The Value of RWE in MM

Jay Weaver, PharmD, MPH, and Muhamed Baljević, MD, FACP, discuss how RWE can affect the management of MM.

Ryan Haumschild, PharmD, MS, MBA: Based on some of the discussion we’re having from a payer’s perspective, when I think of [multiple myeloma] as a cancer center leader, I use real-world evidence. I use EMR [electronic medical recording] data. I use some of the claims data. I look at trends. I pull an ICD-10 [International Classification of Diseases, 10th revision] code and look at total cost of care. I look to see which patient is most appropriate, based on a frailty score, to go to CAR [chimeric antigen receptor] T cells vs a BCMA therapy in the relapsed/refractory stage. That’s some of the decision-making we bring forward as part of our formula approval. But as I start to look at the payer landscape, I don’t want to say the buck stops with you, but a lot of these agents are using the community center. Sometimes you’re the one who has to make this determination if you’re going to restrict use because they may not make that same decision. They may not have that total cost-of-care implication. How do you go about it? Do you leverage real-world evidence from some of your claims data to stratify patients based on these treatments? Or if you don’t do that now, do you see it in the future?

Jay Weaver, PharmD, MPH: That’s a great question. It’s funny. As we were having this conversation, I was going through evidence-based medicine training years ago. At that time, this survey—gathering observations and objective research—was thought of a little lower in the hierarchy of evidence. Here we are, finally having a sober dialogue around it. The foundation of these data is that we would trust a health care provider to ask a patient a piece of information and to tell us that information on assessment. That’s reliable. But we wouldn’t trust asking the patient directly. It’s an interesting evolution. If you think about it that way, we’re probably diluting the data sometimes. We have thoughtful, smart clinicians who are able to be more precise with the answer they’re digging into. But at the end of the day, we’re still playing a telephone game when we start taking information and dropping off a bunch of places.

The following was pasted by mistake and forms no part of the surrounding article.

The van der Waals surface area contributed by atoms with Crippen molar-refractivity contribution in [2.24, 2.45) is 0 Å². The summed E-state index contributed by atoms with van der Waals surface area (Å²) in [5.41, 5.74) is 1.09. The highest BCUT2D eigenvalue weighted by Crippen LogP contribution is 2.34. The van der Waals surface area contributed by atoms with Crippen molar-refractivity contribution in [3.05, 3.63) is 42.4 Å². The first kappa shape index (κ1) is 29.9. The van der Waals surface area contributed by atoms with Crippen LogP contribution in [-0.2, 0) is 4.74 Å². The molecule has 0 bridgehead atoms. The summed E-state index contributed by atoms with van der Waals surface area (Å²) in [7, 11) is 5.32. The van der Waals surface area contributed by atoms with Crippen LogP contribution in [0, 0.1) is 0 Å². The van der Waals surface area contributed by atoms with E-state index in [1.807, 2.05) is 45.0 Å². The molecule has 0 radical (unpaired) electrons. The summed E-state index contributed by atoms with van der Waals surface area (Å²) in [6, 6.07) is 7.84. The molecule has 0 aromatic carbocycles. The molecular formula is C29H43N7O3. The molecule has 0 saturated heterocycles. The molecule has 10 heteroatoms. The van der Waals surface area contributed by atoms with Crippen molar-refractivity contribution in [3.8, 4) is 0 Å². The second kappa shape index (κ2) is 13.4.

To answer your question, yes, we’re doing some work to begin digging through some of the information we see. How many people stay on these regimens? Do they complete them? Do we put together a database of all the people seeking certain types of therapy, including CAR T being? What therapies are they receiving? What are the diagnoses? What other therapies are they taking? What centers are they receiving them at? Are we seeing readmissions? Are we seeing other things on the back end? We’re beginning to gather our own data sets.

Meanwhile, we’re keenly interested in the data sets coming out of more structured places, larger data pools, and our plan. They come from the manufacturer or other like-minded organizations that may be larger than us. We’re probably in the infancy of it, but we’re excited about our ability to pull this in and understand what’s happening and then cycle that information back to our decision-making. We’ve put into our P&T [pharmacy and therapeutics] and business committee process a loop in which we’re going to look at how these therapies are performing, how people are doing. Then we bring that back and say, “Do we need to rethink these decisions?”

We talked about the stratification and utilization management and cycling those decisions back. “We made this decision. What happened? Was that good?” Maybe we’re having several appeals of decisions. It’s not our position to create administrative burdens. If someone is going to get the therapy anyway, then let’s move it further up and get it to them faster. We’re trying to learn from all those pieces of information, both administrative and real-world evidence, to make better decisions faster around this. Then we’ll know when we need to pivot and rethink our strategy.

This transcript has been edited for clarity.

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